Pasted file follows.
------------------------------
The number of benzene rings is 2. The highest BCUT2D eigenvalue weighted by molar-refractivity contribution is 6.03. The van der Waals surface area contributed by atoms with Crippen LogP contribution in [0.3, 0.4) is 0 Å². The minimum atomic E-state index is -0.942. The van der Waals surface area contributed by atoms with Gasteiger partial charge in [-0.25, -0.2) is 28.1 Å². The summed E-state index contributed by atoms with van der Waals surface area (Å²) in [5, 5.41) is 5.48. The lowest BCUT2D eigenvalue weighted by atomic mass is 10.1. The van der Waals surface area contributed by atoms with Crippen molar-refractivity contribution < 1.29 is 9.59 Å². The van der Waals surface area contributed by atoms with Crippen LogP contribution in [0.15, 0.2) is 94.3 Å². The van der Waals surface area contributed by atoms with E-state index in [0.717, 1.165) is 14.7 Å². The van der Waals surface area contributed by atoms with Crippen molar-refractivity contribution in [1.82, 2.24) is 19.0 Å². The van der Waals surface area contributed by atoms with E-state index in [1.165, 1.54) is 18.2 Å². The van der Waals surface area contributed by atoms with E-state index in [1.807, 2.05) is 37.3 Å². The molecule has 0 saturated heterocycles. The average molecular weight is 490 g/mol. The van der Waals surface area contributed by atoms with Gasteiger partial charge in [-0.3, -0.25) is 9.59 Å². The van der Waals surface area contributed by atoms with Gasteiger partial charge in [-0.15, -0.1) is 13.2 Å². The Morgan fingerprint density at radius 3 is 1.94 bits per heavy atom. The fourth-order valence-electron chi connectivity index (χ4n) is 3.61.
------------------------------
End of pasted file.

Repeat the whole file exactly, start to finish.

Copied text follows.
The number of benzene rings is 2. The highest BCUT2D eigenvalue weighted by molar-refractivity contribution is 6.03. The van der Waals surface area contributed by atoms with Crippen LogP contribution in [0.3, 0.4) is 0 Å². The minimum atomic E-state index is -0.942. The van der Waals surface area contributed by atoms with Gasteiger partial charge in [-0.25, -0.2) is 28.1 Å². The summed E-state index contributed by atoms with van der Waals surface area (Å²) in [5, 5.41) is 5.48. The lowest BCUT2D eigenvalue weighted by atomic mass is 10.1. The van der Waals surface area contributed by atoms with Crippen molar-refractivity contribution < 1.29 is 9.59 Å². The van der Waals surface area contributed by atoms with Crippen LogP contribution in [0.15, 0.2) is 94.3 Å². The van der Waals surface area contributed by atoms with E-state index in [0.717, 1.165) is 14.7 Å². The van der Waals surface area contributed by atoms with Crippen molar-refractivity contribution in [1.82, 2.24) is 19.0 Å². The van der Waals surface area contributed by atoms with E-state index in [1.165, 1.54) is 18.2 Å². The van der Waals surface area contributed by atoms with E-state index in [1.807, 2.05) is 37.3 Å². The molecule has 0 saturated heterocycles. The average molecular weight is 490 g/mol. The van der Waals surface area contributed by atoms with Gasteiger partial charge in [-0.3, -0.25) is 9.59 Å². The van der Waals surface area contributed by atoms with Gasteiger partial charge in [-0.15, -0.1) is 13.2 Å². The Morgan fingerprint density at radius 3 is 1.94 bits per heavy atom. The fourth-order valence-electron chi connectivity index (χ4n) is 3.61.